What Citizens Really Think: Civic-engagement platforms are useful, when they're used properly and with an understanding of their limitations, but they're no substitute for public opinion research.

Author:Probolsky, Adam
Position:Commentary - Reprint

Every city council, school board, and local-government agency has them: gadflies who attend every public meeting. Sometimes they may be the only public speakers. They make full use of the public-comment period to berate staff, rail against the agency, and promulgate their latest grand conspiracy theories. Every agenda item is evidence of corruption; every staff recommendation, flawed; every employee, incompetent.

For all the stress that these angry people create for public administration, giving them the opportunity to speak demonstrates the strength of our democratic institutions. But they don't represent the views of the general public, taxpayers, or voters. You'd never judge the effectiveness of your jurisdiction or agency based on the words of a few speakers during public comment. But is your agency catering to the digital equivalent?

Local governments are increasingly turning to citizen-participation or "quick poll" platforms to enhance civic engagement. The pitch of these services is compelling, but beware: These off-the-shelf tools can work against effective decision making and cause agencies to make big engagement mistakes.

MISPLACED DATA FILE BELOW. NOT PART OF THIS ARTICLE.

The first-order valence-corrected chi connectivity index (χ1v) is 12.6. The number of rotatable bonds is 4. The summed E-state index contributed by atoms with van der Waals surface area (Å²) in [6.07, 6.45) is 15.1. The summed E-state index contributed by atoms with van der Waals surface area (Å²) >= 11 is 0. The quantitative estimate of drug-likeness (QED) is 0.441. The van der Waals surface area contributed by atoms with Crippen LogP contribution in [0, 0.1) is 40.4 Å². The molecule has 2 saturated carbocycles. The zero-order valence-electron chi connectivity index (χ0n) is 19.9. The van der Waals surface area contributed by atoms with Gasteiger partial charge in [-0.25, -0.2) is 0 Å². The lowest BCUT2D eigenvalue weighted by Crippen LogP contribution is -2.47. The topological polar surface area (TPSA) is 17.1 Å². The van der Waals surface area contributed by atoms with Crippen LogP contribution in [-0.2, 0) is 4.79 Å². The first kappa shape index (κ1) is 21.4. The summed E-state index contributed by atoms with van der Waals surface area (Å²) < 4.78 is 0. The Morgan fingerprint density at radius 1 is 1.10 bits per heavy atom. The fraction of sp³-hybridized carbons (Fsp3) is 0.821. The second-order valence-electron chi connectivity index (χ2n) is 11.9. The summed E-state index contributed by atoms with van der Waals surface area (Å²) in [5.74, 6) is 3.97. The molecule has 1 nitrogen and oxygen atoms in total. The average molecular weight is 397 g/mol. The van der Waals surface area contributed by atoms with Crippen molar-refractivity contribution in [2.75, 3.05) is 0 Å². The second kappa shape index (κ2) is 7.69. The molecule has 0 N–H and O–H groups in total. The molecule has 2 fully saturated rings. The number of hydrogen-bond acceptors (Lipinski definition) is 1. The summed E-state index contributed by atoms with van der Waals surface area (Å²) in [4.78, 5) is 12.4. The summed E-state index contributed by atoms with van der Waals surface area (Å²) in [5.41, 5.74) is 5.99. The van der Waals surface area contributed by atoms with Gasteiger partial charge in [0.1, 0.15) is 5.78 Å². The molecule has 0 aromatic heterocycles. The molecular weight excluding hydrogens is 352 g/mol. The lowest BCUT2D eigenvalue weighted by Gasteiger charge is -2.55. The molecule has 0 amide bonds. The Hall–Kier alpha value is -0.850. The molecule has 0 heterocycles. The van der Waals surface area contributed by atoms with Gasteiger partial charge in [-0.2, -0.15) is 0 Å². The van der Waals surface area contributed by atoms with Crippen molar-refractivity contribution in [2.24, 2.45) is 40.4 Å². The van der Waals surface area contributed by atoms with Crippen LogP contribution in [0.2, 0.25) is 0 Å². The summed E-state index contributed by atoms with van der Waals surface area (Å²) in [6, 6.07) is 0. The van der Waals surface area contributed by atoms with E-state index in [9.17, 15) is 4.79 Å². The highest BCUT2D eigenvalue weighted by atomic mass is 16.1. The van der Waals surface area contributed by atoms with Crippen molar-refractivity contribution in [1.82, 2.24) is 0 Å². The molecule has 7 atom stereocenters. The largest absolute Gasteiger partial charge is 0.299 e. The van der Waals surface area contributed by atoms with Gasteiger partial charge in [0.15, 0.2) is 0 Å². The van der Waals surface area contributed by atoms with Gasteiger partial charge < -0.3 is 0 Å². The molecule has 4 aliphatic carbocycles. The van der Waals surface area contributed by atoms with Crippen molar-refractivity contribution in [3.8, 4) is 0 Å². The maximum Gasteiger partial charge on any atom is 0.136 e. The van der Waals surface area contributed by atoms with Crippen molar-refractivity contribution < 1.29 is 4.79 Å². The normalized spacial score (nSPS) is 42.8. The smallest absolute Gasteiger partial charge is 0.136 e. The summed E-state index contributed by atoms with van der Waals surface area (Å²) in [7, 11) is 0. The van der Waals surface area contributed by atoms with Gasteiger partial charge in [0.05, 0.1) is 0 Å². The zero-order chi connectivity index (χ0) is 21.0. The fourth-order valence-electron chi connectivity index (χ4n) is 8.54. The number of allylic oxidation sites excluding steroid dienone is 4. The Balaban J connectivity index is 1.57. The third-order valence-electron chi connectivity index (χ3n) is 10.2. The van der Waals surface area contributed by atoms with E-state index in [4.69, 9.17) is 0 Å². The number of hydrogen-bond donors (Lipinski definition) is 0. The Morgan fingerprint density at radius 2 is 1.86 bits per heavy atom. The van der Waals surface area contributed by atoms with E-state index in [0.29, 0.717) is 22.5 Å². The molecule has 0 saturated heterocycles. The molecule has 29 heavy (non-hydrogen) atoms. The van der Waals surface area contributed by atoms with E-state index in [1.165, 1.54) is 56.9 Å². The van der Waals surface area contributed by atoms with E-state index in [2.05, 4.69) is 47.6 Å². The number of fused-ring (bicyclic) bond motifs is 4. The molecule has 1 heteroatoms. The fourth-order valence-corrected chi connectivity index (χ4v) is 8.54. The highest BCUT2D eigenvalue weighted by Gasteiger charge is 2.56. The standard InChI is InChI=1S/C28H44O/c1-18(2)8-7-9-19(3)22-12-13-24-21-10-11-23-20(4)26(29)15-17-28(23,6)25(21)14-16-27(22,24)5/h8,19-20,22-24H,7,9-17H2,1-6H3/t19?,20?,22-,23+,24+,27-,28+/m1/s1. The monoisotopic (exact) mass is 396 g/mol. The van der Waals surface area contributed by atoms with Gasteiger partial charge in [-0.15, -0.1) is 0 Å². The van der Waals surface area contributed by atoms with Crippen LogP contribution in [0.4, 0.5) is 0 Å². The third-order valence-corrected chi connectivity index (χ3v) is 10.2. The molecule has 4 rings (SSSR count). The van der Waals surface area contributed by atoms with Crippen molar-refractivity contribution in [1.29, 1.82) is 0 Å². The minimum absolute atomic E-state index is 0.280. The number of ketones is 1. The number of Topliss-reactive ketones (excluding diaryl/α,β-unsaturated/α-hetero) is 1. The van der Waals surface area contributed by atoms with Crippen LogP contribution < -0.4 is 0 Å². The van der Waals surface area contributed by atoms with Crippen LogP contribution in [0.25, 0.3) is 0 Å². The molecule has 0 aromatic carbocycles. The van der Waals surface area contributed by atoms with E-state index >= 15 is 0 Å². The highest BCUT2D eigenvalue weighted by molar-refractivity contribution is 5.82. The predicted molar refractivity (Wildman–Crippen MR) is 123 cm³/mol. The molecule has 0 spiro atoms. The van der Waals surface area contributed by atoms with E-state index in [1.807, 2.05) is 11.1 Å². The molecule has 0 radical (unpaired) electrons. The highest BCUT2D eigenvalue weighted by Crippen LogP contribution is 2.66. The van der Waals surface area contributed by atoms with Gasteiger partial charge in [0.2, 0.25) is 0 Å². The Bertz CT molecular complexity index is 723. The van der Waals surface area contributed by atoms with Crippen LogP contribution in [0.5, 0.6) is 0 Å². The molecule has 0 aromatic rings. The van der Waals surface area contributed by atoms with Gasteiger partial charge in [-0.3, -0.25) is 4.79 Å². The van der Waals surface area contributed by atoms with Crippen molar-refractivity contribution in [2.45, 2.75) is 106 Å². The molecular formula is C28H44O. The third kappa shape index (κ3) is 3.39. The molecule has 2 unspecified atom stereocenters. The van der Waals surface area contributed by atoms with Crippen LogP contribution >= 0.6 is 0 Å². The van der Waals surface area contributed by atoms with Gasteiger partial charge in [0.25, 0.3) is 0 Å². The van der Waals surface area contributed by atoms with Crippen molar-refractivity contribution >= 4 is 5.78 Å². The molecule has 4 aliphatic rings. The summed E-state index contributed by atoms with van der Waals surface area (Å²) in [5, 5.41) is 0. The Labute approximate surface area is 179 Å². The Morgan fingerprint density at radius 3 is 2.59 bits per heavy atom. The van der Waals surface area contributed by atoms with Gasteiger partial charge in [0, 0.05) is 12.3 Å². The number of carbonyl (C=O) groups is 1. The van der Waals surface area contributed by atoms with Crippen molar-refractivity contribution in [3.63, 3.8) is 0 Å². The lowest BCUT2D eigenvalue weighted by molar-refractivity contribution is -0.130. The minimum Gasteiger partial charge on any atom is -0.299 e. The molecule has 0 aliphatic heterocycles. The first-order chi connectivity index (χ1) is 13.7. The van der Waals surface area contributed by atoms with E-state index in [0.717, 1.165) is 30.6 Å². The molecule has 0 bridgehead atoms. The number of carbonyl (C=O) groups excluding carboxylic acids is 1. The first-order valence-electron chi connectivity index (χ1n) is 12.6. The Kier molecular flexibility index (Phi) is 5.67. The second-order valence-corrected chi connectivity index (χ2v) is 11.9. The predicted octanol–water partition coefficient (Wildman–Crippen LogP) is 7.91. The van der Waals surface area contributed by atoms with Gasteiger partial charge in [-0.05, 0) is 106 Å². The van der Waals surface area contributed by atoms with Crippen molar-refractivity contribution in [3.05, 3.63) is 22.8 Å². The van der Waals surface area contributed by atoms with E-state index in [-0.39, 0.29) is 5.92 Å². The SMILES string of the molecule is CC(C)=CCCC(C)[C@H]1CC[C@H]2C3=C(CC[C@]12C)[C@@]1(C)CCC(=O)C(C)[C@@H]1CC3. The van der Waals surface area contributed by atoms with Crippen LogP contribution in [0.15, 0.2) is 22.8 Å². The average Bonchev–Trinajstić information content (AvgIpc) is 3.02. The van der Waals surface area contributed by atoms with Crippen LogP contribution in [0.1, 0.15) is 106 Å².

Just like a public-comment period, engagement platforms provide a snap shot only of those who choose to show up. The "engaged" are just that: people who choose to talk and participate. But a handful of highly engaged citizens can skew priorities. Local governments must recognize that engagement and opt-in polling platforms are vulnerable to this selection bias.

When used properly and with an understanding of their limitations, these services are useful tools that can help local governments track, respond to, and interact with their constituents. But real citizen engagement can only come from hard work by staff and, in many cases, the help of outreach professionals and public opinion researchers who can craft unique plans for each community or agency. Communication preferences, culture, and languages spoken are just a few customization examples where fixed platforms fall short.

The biggest mistake local governments can make with engagement is failing to understand the role of research in the engagement process. Open lines of communication are always a great idea. But effective local governments understand the shortcomings of digital engagement tools and social...

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